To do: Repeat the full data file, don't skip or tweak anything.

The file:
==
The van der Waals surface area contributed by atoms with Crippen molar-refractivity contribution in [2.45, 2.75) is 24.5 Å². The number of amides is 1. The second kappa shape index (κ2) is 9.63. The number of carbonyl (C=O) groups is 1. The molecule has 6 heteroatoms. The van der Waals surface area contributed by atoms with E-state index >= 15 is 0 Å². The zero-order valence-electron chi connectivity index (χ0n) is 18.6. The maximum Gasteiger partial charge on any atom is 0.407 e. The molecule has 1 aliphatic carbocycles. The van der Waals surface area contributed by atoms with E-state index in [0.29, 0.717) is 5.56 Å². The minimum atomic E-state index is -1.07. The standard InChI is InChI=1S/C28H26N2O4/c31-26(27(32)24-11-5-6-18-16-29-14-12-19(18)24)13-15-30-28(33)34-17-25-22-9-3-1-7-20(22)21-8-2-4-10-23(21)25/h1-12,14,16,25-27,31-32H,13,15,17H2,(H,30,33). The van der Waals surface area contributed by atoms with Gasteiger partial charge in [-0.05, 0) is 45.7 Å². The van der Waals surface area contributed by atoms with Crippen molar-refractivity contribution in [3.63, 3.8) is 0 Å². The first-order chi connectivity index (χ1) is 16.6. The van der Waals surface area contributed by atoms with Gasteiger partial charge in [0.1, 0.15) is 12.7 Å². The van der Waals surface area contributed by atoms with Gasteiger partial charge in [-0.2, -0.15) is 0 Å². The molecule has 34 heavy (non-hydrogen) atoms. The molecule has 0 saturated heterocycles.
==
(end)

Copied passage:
The van der Waals surface area contributed by atoms with Crippen molar-refractivity contribution in [2.45, 2.75) is 24.5 Å². The number of amides is 1. The second kappa shape index (κ2) is 9.63. The number of carbonyl (C=O) groups is 1. The molecule has 6 heteroatoms. The van der Waals surface area contributed by atoms with E-state index >= 15 is 0 Å². The zero-order valence-electron chi connectivity index (χ0n) is 18.6. The maximum Gasteiger partial charge on any atom is 0.407 e. The molecule has 1 aliphatic carbocycles. The van der Waals surface area contributed by atoms with E-state index in [0.29, 0.717) is 5.56 Å². The minimum atomic E-state index is -1.07. The standard InChI is InChI=1S/C28H26N2O4/c31-26(27(32)24-11-5-6-18-16-29-14-12-19(18)24)13-15-30-28(33)34-17-25-22-9-3-1-7-20(22)21-8-2-4-10-23(21)25/h1-12,14,16,25-27,31-32H,13,15,17H2,(H,30,33). The van der Waals surface area contributed by atoms with Gasteiger partial charge in [-0.05, 0) is 45.7 Å². The van der Waals surface area contributed by atoms with Crippen molar-refractivity contribution in [3.63, 3.8) is 0 Å². The first-order chi connectivity index (χ1) is 16.6. The van der Waals surface area contributed by atoms with Gasteiger partial charge in [0.1, 0.15) is 12.7 Å². The van der Waals surface area contributed by atoms with Gasteiger partial charge in [-0.2, -0.15) is 0 Å². The molecule has 34 heavy (non-hydrogen) atoms. The molecule has 0 saturated heterocycles.